Milkha Singh (© Getty Images)
World Athletics is deeply saddened to hear that India’s three-time Asian Games champion Milkha Singh died on Friday (18) at the age of 91 due to Covid-19 complications.
The former sprinter became a sporting icon in India after making athletics history throughout the 1950s and 1960s. Known as ‘The Flying Sikh’, Singh competed at three Olympic Games, placing fourth over 400m in 1960, and his national record of 45.73 stood for 38 years.
Born in the village of Govindpura, which is now part of Pakistan, Singh became an orphan after his parents and three siblings were killed during the Partition of India. Having witnessed these atrocities, Singh fled the area and moved to Delhi, but never fully settled anywhere. He spent some time with family, followed by a stint in jail for petty crime, and later joined a refugee camp and a resettlement colony.
He was persuaded by his brother to join the army and it was during his time there, in the early 1950s, that he was introduced to athletics. He made swift progress and in 1956, at the age of 21, he was selected to represent India at the Olympic Games in Melbourne.
Although he didn’t progress behind the heats of the 200m and 400m in Melbourne, Singh was inspired by watching his competitors in action and he went on to win gold medals in those disciplines at the Asian Games just two years later. At the Commonwealth Games later that year, Singh picked up another gold medal, this time in the 440 yards, making him the first Indian man to win a Commonwealth gold medal in athletics.
Returning to the Olympic stage in 1960, Singh travelled to Rome with the ambition of claiming a medal. He fell just short of his goal, placing fourth – 0.13 behind bronze medallist Malcolm Spence and 0.67 behind US winner Otis Davis – but was rewarded with a national record of 45.6 (45.73).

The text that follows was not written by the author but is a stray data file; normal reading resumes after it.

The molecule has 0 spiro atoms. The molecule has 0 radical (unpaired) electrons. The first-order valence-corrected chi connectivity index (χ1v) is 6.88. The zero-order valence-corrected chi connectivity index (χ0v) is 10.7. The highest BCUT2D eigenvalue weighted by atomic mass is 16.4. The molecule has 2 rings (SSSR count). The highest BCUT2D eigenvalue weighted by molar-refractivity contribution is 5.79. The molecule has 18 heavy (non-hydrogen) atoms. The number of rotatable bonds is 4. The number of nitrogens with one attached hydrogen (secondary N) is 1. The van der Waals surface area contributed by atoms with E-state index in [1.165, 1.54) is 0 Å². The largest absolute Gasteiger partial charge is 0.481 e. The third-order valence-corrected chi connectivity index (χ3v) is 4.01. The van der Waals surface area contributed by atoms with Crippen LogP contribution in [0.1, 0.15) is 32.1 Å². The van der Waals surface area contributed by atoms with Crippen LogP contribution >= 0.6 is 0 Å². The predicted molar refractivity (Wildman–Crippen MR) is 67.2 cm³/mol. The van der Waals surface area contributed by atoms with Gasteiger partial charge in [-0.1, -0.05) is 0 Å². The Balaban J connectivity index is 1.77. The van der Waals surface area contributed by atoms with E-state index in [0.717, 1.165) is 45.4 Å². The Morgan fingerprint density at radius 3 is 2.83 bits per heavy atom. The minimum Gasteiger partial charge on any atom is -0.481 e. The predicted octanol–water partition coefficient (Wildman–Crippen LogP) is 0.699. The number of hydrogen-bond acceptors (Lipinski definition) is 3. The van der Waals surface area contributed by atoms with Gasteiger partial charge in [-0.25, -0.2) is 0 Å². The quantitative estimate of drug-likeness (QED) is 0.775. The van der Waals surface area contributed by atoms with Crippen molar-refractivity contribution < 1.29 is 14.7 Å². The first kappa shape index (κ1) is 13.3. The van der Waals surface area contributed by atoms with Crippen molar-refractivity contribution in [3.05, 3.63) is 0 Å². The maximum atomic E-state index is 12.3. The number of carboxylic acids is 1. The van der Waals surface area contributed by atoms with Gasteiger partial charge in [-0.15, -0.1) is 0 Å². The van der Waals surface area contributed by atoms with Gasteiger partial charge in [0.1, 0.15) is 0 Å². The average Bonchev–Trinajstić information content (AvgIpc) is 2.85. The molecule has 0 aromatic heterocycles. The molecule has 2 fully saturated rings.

Singh successfully defended his Asian Games 400m title in 1962 and anchored India to victory in the 4x400m, setting a Games record of 3:10.2. He went on to compete at a third Olympic Games in 1964, taking part in the heats of the 4x400m.
In 1962 Singh married Nirmal Kaur, captain of India’s volleyball team, and together they had three daughters and a son. In 1998 their son, Jeev Milkha Singh, made national sporting history by becoming the first Indian golf player to join the European Tour.
Just five days before Singh’s death, his wife had died after also contracting Covid-19.
Singh left a lasting legacy in Indian sport, on and off the track. Veteran Indian sports journalist Rohit Brijnath described Singh as “the finest athlete India has ever produced”. In 2003 Singh founded the Milkha Singh Charitable Trust, created to assist poor and needy sportspeople. In 2013 he released his autobiography, The Race of My Life, which went on to inspire the critically acclaimed feature film Bhaag Milkha Bhaag.
Javelin thrower Neeraj Chopra was one of many leading Indian sporting figures to pay tribute to Singh.
“We lost a gem,” Chopra said in a tweet. “He will always remain an inspiration for every Indian. May his soul rest in peace.”